‘Where it’s at‘ is where duckrabbit profiles the work that inspires us. Last week we were privileged enough to feature the work of Joseph Rodriguez (we’ll be putting up some more of his multimedia features later on this week). Today the focus is on Maisie Crow.
Tonight Maisie will be officially receiving the Ian Parry scholarship at the Getty gallery in London, where they’ll also be an exhibition of her stunning work.
‘Ian Parry was a photojournalist who died whilst on assignment for The Sunday Times during the Romanian revolution in 1989. He was just 24 years old. The scholarship was set up by his friends and family in order to build something positive from such a tragic death.’
Maisie is a young American photographer who has just completed her Masters from Ohio University.
Regular duckrabbit readers will know that we have already championed Maisie’s multimedia work in our monthly column on RESOLVE.
What’s really great is that for once the judges have recognized someone working close to home, not skimming their lens across alien cultures. There’s a depth and honesty to Maisie’s work that few photographers aspire to, let alone reach. Whilst the trend is to find your voice as a photographer by developing ever more alienating styles, Maisie understands that it’s all about the people whose pictures she’s taking, it’s all about their stories.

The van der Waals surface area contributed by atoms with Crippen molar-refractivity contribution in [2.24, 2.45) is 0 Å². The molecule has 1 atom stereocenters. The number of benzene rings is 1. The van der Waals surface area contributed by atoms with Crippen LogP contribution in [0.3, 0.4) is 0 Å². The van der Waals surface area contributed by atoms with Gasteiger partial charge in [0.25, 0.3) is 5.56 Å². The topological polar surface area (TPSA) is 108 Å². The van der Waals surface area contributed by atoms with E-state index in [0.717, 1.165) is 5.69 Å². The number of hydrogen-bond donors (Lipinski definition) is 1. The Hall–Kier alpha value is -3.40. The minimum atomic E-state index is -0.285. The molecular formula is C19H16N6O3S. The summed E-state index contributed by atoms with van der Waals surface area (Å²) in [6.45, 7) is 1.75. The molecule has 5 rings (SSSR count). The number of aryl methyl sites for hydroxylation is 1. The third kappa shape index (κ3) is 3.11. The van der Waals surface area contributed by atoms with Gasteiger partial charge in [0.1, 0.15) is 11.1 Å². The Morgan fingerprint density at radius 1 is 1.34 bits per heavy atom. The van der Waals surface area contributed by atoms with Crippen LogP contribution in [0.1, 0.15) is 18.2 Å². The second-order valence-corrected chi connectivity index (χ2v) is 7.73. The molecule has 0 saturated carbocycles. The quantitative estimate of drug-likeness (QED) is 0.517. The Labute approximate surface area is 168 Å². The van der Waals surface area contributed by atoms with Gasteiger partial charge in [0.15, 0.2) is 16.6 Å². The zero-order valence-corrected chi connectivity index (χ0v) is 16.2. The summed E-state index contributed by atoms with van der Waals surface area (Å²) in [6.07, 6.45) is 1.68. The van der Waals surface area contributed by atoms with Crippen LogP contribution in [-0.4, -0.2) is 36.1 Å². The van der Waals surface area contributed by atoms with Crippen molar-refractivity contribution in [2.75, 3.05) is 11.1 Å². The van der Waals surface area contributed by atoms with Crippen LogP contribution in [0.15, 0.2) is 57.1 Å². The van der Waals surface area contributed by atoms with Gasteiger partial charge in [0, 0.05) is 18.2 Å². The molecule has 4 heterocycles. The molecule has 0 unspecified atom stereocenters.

Tell me duckrabbit readers since when has telling someone story straight and true and honest, not been enough?
As a photographer that puts her alongside the likes of Finbarr O’Reilly, but as a multimedia producer she has few peers. duckrabbit hyperbole? Watch this feature. It tore me apart.
(there seems to be a widespread problem with Vimeo’s feeds at the moment, but until they sort it you can still click on the players to be taken to the videos)
If you were taken over by that piece, here is a more recent short film by Maisie which featured on the fabulous SOUL OF ATHENS website.
You can read an interesting and at times biting debate about the merits of this feature on A PHOTO EDITOR.
For 63 years, Tom Rose and his wife, Mary, built a life together on his family farm on Canaanville Road. Then last year Mary passed away, leaving Tom to face the future alone, surrounded by a lifetime of memories.
Maisie Crow: Photography, Videography and Production
Jenn Poggi: Senior Producer